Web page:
A MEADOW MOOD
This gracious Jo’burg property got a new lease on life when the owners gave it a colourful makeover
An old Jo’burg garden gets a colourful makeover
When the present owners of this gracious old property first moved in, the garden was rather bare and somewhat neglected. As the property they had just sold was going to be f lattened for a new office block, they were able to bring loads of plants from their old garden to give it the established look they wanted.
The wife, an avid gardener, organised extra help to prepare beds for the THIS SPREAD, CLOCKWISE FROM LEFT: With its colourful annuals such as Namaqualand daisies, larkspurs and linaria, the meadow garden, which replaced the swimming pool, is a bee and butterfly haven. On the top terrace, the bed edging the retaining wall is brimming with a cheerful mix of pelargoniums, mimulus, daisies and linaria. The steps to the front door are lined with terracotta pots overflowing with pelargoniums and pansies.
new arrivals, which included her prize hydrangeas grown from slips given to her by her mother. “Fortunately, they all survived,” she recalls.
Although she had an initial plan for the garden, she admits that she abandoned it and went by instinct, putting plants where she thought they should go. “It all worked out well in the end,” she says.
A number of trees were removed and replaced with Japanese maples and magnolias. The lower level was dug out to create a shade garden. “We discovered building rubble under the soil, which proved to be a challenge,” she recalls. But, once sorted, this area is now home to shade-lovers like clivias and arums.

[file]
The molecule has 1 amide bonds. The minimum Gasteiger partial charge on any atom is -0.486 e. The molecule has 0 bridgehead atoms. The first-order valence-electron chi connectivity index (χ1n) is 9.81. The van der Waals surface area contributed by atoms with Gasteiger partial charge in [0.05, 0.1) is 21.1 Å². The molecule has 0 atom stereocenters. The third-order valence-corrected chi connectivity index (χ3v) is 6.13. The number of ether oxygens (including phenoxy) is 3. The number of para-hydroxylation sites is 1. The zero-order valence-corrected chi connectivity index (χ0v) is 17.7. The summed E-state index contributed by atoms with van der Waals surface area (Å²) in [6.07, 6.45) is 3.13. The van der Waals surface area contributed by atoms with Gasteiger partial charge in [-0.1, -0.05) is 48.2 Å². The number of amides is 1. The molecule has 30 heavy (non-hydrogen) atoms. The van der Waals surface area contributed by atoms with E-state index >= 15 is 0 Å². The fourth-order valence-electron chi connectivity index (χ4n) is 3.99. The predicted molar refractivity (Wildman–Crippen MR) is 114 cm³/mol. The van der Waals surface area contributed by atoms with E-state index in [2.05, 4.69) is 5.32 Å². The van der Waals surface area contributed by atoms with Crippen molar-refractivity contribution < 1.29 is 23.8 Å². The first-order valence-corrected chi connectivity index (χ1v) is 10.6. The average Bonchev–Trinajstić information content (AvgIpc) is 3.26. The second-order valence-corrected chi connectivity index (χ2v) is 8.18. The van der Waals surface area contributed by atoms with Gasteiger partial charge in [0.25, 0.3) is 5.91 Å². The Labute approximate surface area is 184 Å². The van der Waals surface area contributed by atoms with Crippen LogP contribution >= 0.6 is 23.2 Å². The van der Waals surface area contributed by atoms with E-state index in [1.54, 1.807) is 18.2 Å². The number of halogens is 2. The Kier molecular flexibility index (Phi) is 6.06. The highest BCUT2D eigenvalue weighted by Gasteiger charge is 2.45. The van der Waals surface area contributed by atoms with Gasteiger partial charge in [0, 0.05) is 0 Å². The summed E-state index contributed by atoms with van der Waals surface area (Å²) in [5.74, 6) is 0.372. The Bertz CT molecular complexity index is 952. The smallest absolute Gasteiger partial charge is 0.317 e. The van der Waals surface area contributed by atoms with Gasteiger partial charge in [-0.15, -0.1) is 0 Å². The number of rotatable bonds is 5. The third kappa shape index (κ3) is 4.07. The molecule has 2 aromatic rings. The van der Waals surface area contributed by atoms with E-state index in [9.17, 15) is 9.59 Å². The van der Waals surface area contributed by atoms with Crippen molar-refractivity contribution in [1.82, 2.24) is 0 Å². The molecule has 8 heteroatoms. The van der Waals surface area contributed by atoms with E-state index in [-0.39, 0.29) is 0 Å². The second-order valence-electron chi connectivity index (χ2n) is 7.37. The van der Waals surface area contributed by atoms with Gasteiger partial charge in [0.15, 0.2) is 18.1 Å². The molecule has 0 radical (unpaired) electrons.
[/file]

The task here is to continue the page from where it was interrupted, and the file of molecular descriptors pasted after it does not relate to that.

The meadow garden came about when they discovered that the swimming pool was cracked. “As it was going to be extremely costly to repair, we decided to fill it in.” The concrete f loor was removed to facilitate drainage, but the walls and the coping remain. The pool was filled with new enriched soil and the wife started planting and sowing earlier this year. She included linaria, wallf lowers, spring bulbs such as daffodils, ranunculus, Dutch irises and anemones, and sowed lots of Namaqualand daisies. She even included a couple of roses.
THIS PAGE, CLOCKWISE FROM ABOVE LEFT: The secluded shade garden on the lower level features clivias and arums, a sandstone fountain and a bench.
The Iceland poppies, wallflowers and Namaqualand daisies were all grown from seed. Sam the golden retriever playing on the lawn.
“I love seeds and sow f lowers, herbs and vegetables all over. It is much cheaper than seedlings and more fun too!” she says. As a result, self-seeders such as nasturtium, aquilegia and pink primrose come up year after year.
The veggie garden situated at the back of the house, provides organically grown broad beans, peas, rocket, cherry tomatoes, lettuces, basil, dill and coriander, also grown from seed. No pesticides are used, only organic sprays which encourages insects and in turn attracts many different kinds of birds.
“Fortunately, we have a borehole, but I also mulch regularly to retain moisture and conserve water,” she says. Her advice to new gardeners is to get the soil right first, then the irrigation and only then start thinking of planting. “It saves a lot of time, money and effort in the long run,” she says.
THIS PAGE, CLOCKWISE FROM ABOVE LEFT: A mixed border hugs the pathway leading from the steps to the upper level. A basket containing a cascading ivy-leafed pelargonium screens a downpipe. This winding pathway leads past the shaded hydrangea patch to a secret flower garden next to the house.